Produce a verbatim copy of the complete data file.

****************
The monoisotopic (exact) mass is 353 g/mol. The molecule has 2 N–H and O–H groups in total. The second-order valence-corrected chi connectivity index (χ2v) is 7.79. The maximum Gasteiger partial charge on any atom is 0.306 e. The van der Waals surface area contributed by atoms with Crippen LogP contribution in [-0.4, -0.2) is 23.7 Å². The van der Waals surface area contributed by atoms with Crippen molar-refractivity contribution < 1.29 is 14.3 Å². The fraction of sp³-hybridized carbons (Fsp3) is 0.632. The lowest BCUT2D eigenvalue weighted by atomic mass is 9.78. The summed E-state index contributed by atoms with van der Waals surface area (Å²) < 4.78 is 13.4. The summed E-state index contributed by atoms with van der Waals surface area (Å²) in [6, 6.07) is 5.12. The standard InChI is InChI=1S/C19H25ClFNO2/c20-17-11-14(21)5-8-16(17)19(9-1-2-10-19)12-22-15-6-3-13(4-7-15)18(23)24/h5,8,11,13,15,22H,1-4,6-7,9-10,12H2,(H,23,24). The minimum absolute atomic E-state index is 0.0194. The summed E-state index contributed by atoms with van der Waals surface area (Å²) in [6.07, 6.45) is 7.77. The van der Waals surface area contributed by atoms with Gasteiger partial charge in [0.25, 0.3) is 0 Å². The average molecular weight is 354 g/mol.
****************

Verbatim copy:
The monoisotopic (exact) mass is 353 g/mol. The molecule has 2 N–H and O–H groups in total. The second-order valence-corrected chi connectivity index (χ2v) is 7.79. The maximum Gasteiger partial charge on any atom is 0.306 e. The van der Waals surface area contributed by atoms with Crippen LogP contribution in [-0.4, -0.2) is 23.7 Å². The van der Waals surface area contributed by atoms with Crippen molar-refractivity contribution < 1.29 is 14.3 Å². The fraction of sp³-hybridized carbons (Fsp3) is 0.632. The lowest BCUT2D eigenvalue weighted by atomic mass is 9.78. The summed E-state index contributed by atoms with van der Waals surface area (Å²) < 4.78 is 13.4. The summed E-state index contributed by atoms with van der Waals surface area (Å²) in [6, 6.07) is 5.12. The standard InChI is InChI=1S/C19H25ClFNO2/c20-17-11-14(21)5-8-16(17)19(9-1-2-10-19)12-22-15-6-3-13(4-7-15)18(23)24/h5,8,11,13,15,22H,1-4,6-7,9-10,12H2,(H,23,24). The minimum absolute atomic E-state index is 0.0194. The summed E-state index contributed by atoms with van der Waals surface area (Å²) in [6.07, 6.45) is 7.77. The van der Waals surface area contributed by atoms with Gasteiger partial charge in [0.25, 0.3) is 0 Å². The average molecular weight is 354 g/mol.